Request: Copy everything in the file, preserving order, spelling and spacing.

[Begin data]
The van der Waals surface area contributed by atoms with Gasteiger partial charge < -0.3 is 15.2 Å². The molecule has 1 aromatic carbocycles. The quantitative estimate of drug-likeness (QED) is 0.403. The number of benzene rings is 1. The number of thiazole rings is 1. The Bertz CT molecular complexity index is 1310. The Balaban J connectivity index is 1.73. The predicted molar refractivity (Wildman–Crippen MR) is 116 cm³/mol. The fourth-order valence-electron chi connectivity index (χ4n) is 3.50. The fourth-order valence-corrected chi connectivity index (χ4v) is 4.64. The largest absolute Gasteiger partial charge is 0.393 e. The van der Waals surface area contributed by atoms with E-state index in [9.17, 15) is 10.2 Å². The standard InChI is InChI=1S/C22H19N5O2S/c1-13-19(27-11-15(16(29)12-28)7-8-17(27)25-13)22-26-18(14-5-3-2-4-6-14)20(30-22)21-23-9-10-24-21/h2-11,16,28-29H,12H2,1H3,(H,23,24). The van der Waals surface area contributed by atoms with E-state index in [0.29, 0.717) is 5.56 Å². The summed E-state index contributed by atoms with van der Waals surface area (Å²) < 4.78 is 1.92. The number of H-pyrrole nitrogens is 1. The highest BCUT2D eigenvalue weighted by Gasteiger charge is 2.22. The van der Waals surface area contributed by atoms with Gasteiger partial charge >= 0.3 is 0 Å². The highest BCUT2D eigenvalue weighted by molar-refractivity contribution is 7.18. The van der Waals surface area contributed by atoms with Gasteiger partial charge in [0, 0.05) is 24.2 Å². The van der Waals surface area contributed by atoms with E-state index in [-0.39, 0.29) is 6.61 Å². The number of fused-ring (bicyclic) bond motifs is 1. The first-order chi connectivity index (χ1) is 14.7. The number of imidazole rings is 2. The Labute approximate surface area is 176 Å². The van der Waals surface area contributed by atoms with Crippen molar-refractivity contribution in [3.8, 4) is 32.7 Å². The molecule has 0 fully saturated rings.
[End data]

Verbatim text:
The van der Waals surface area contributed by atoms with Gasteiger partial charge < -0.3 is 15.2 Å². The molecule has 1 aromatic carbocycles. The quantitative estimate of drug-likeness (QED) is 0.403. The number of benzene rings is 1. The number of thiazole rings is 1. The Bertz CT molecular complexity index is 1310. The Balaban J connectivity index is 1.73. The predicted molar refractivity (Wildman–Crippen MR) is 116 cm³/mol. The fourth-order valence-electron chi connectivity index (χ4n) is 3.50. The fourth-order valence-corrected chi connectivity index (χ4v) is 4.64. The largest absolute Gasteiger partial charge is 0.393 e. The van der Waals surface area contributed by atoms with E-state index in [9.17, 15) is 10.2 Å². The standard InChI is InChI=1S/C22H19N5O2S/c1-13-19(27-11-15(16(29)12-28)7-8-17(27)25-13)22-26-18(14-5-3-2-4-6-14)20(30-22)21-23-9-10-24-21/h2-11,16,28-29H,12H2,1H3,(H,23,24). The van der Waals surface area contributed by atoms with E-state index in [0.29, 0.717) is 5.56 Å². The summed E-state index contributed by atoms with van der Waals surface area (Å²) < 4.78 is 1.92. The number of H-pyrrole nitrogens is 1. The highest BCUT2D eigenvalue weighted by Gasteiger charge is 2.22. The van der Waals surface area contributed by atoms with Gasteiger partial charge >= 0.3 is 0 Å². The highest BCUT2D eigenvalue weighted by molar-refractivity contribution is 7.18. The van der Waals surface area contributed by atoms with Gasteiger partial charge in [0, 0.05) is 24.2 Å². The van der Waals surface area contributed by atoms with E-state index in [-0.39, 0.29) is 6.61 Å². The number of fused-ring (bicyclic) bond motifs is 1. The first-order chi connectivity index (χ1) is 14.7. The number of imidazole rings is 2. The Labute approximate surface area is 176 Å². The van der Waals surface area contributed by atoms with Crippen molar-refractivity contribution in [3.8, 4) is 32.7 Å². The molecule has 0 fully saturated rings.